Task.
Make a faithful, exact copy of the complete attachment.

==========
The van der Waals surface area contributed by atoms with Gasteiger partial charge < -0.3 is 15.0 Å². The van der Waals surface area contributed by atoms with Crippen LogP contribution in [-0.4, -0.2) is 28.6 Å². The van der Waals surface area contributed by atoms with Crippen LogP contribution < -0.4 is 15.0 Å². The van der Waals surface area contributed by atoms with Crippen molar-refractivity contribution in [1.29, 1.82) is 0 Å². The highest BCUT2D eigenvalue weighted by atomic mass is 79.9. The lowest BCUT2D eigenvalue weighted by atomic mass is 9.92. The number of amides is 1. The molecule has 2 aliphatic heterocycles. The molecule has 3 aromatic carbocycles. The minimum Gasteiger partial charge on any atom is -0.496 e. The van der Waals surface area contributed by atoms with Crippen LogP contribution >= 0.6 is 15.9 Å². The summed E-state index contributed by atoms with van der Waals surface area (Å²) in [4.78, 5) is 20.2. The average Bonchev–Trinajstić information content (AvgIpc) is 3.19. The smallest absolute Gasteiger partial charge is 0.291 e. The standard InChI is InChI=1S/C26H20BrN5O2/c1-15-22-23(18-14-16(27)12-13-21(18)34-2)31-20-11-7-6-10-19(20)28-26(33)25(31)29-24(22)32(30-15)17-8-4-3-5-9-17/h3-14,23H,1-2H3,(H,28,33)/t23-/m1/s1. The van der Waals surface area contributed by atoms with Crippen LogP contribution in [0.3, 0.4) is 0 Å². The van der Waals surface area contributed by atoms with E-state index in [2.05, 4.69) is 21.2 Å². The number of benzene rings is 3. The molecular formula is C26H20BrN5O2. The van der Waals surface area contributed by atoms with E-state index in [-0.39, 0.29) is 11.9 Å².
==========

The van der Waals surface area contributed by atoms with Gasteiger partial charge < -0.3 is 15.0 Å². The van der Waals surface area contributed by atoms with Crippen LogP contribution in [-0.4, -0.2) is 28.6 Å². The van der Waals surface area contributed by atoms with Crippen LogP contribution < -0.4 is 15.0 Å². The van der Waals surface area contributed by atoms with Crippen molar-refractivity contribution in [1.29, 1.82) is 0 Å². The highest BCUT2D eigenvalue weighted by atomic mass is 79.9. The lowest BCUT2D eigenvalue weighted by atomic mass is 9.92. The number of amides is 1. The molecule has 2 aliphatic heterocycles. The molecule has 3 aromatic carbocycles. The minimum Gasteiger partial charge on any atom is -0.496 e. The van der Waals surface area contributed by atoms with Crippen LogP contribution >= 0.6 is 15.9 Å². The summed E-state index contributed by atoms with van der Waals surface area (Å²) in [4.78, 5) is 20.2. The average Bonchev–Trinajstić information content (AvgIpc) is 3.19. The smallest absolute Gasteiger partial charge is 0.291 e. The standard InChI is InChI=1S/C26H20BrN5O2/c1-15-22-23(18-14-16(27)12-13-21(18)34-2)31-20-11-7-6-10-19(20)28-26(33)25(31)29-24(22)32(30-15)17-8-4-3-5-9-17/h3-14,23H,1-2H3,(H,28,33)/t23-/m1/s1. The van der Waals surface area contributed by atoms with Crippen LogP contribution in [0.3, 0.4) is 0 Å². The van der Waals surface area contributed by atoms with E-state index in [2.05, 4.69) is 21.2 Å². The number of benzene rings is 3. The molecular formula is C26H20BrN5O2. The van der Waals surface area contributed by atoms with E-state index in [-0.39, 0.29) is 11.9 Å².